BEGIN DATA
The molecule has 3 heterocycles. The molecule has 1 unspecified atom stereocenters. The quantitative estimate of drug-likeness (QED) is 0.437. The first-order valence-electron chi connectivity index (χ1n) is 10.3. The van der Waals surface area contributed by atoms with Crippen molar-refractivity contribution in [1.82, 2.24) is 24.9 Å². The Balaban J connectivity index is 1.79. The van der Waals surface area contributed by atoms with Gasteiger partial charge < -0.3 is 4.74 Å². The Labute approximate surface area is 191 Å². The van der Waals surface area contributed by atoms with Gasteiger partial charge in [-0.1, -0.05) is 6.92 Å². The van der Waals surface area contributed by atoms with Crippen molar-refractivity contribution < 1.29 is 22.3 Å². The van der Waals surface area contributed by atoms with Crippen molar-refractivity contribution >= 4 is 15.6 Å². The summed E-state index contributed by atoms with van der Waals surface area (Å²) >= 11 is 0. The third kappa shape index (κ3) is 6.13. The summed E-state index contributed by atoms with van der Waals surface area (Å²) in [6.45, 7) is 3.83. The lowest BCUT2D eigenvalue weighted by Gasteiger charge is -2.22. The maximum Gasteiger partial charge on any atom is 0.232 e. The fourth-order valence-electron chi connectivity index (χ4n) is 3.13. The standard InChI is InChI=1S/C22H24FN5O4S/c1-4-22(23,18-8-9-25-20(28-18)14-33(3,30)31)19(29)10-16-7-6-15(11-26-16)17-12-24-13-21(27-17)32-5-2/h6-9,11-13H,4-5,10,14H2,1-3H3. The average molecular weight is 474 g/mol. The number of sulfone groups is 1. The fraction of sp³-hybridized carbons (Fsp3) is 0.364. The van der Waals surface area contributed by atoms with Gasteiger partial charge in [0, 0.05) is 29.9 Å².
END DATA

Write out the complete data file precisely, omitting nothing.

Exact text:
The molecule has 3 heterocycles. The molecule has 1 unspecified atom stereocenters. The quantitative estimate of drug-likeness (QED) is 0.437. The first-order valence-electron chi connectivity index (χ1n) is 10.3. The van der Waals surface area contributed by atoms with Crippen molar-refractivity contribution in [1.82, 2.24) is 24.9 Å². The Balaban J connectivity index is 1.79. The van der Waals surface area contributed by atoms with Gasteiger partial charge < -0.3 is 4.74 Å². The Labute approximate surface area is 191 Å². The van der Waals surface area contributed by atoms with Gasteiger partial charge in [-0.1, -0.05) is 6.92 Å². The van der Waals surface area contributed by atoms with Crippen molar-refractivity contribution < 1.29 is 22.3 Å². The van der Waals surface area contributed by atoms with Crippen molar-refractivity contribution >= 4 is 15.6 Å². The summed E-state index contributed by atoms with van der Waals surface area (Å²) >= 11 is 0. The third kappa shape index (κ3) is 6.13. The summed E-state index contributed by atoms with van der Waals surface area (Å²) in [6.45, 7) is 3.83. The lowest BCUT2D eigenvalue weighted by Gasteiger charge is -2.22. The maximum Gasteiger partial charge on any atom is 0.232 e. The fourth-order valence-electron chi connectivity index (χ4n) is 3.13. The standard InChI is InChI=1S/C22H24FN5O4S/c1-4-22(23,18-8-9-25-20(28-18)14-33(3,30)31)19(29)10-16-7-6-15(11-26-16)17-12-24-13-21(27-17)32-5-2/h6-9,11-13H,4-5,10,14H2,1-3H3. The average molecular weight is 474 g/mol. The number of sulfone groups is 1. The fraction of sp³-hybridized carbons (Fsp3) is 0.364. The van der Waals surface area contributed by atoms with Gasteiger partial charge in [0, 0.05) is 29.9 Å².